It was a comment by Grant Cunningham on The Gun Nation podcast that originally inspired me to think about this post. At a previous SHOT Show, he had asked trainer Gila Hayes if she wanted to check out the "Silicone and Aluminum" section. He was referring, of course, to the abundance of booth babes aka gun bunnies in the tactical section.
I had planned to do a post that juxtaposed booth babes with what I considered to be the young, accomplished women of shooting. Now don't get me wrong. I don't object to pretty women in skimpy and revealing clothing. Far from it. However, everything has a time and a place.
I am not a prude but a realist. With the influx of all the new women shooters of all ages I thought companies that resorted to booth babes or gun bunnies to hawk their products were out of touch with the new reality. Women don't mind seeing an attractive woman representing a company. From my conversations with many women at the SHOT Show and elsewhere, they do however object to the skimpily clad booth babe who doesn't know the product and whose attire might have been more appropriate to that other event in Las Vegas the week of SHOT. It turns them off.
With this as the backdrop, I made it a point of trying to get pictures of what I considered accomplished women shooters at the SHOT Show. For example, there is Maggie Reese of Team Colt. She has won multiple 3-Gun events as well as USPSA events. I don't think anyone would deny she is young and attractive.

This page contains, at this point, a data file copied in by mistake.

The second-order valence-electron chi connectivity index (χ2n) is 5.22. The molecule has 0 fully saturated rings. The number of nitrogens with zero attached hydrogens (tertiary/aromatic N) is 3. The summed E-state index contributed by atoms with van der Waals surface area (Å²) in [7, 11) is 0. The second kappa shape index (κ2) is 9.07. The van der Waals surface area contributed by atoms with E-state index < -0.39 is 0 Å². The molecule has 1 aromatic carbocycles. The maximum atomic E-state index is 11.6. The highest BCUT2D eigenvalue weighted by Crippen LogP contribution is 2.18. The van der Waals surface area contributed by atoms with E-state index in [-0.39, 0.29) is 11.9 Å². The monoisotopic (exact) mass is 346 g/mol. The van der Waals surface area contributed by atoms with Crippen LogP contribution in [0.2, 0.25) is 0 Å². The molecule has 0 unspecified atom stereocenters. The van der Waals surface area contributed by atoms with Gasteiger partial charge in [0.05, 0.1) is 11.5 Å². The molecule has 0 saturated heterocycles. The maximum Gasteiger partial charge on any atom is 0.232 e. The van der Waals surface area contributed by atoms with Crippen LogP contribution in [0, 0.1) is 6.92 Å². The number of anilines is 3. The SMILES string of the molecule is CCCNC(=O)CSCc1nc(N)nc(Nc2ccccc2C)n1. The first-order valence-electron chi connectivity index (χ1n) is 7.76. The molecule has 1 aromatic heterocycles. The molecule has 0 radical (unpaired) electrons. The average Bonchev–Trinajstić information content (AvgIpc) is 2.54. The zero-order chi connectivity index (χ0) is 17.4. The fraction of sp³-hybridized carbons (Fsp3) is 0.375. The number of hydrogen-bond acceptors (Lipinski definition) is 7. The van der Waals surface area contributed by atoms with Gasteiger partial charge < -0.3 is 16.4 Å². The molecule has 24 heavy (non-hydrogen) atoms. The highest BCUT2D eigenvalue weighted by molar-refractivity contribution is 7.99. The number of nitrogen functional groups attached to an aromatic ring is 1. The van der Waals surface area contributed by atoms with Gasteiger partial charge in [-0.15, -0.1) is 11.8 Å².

|Maggie Reese of Team Colt|
|Annette Wachter - 30CalGal|
Then there is Julie Golob. Captain of Team Smith & Wesson, US Army Marksmanship Unit, multiple IDPA and USPSA National Championships, first person and only woman to win National Championships in all six USPSA divisions, and the list goes on. Plus being a mom, hunter, and great cook. And that is just the beginning when talking about Julie.
|Julie Golob - Captain of Team Smith and Wesson|
|Kim Rhode - Olympic Medalist in 5 Olympic Games|
My only experience with attending a SHOT Show before this year had been at the 1996 SHOT Show in Dallas. I had been working part-time for a knife company and was given an opportunity to work the booth. The owner of the company used his then-girlfriend as the booth babe. Let's just say she was blonde and enhanced and wearing clothing to show off her assets. Her job was to sit on a stool and look pretty. She didn't know a thing about knives. However, she must have been legendary because when I mentioned to Michael Janich this year what company I worked for, he said, "Ah, Miss Paragon".
As I said in the beginning, I wanted to contrast women like Maggie, Annette, Julie, and Kim with the booth babes or gun bunnies. My only problem is that I honestly didn't see any. I'm sure that there may have been a few. They may have been at booths that I missed. Alternatively, I just wasn't at their booth at the right time. If I had seen them, I would have taken their pictures just like I took the pictures of the women above. Julie Golob told me in an email that she didn't run into any which was a big contrast from her first few SHOT Shows.
If my experience (and that of Julie) mirrors the reality of this year's SHOT Show, then it shows a growing maturity by the industry's marketers. That and a realization that women are an important and growing component of the gun buying public.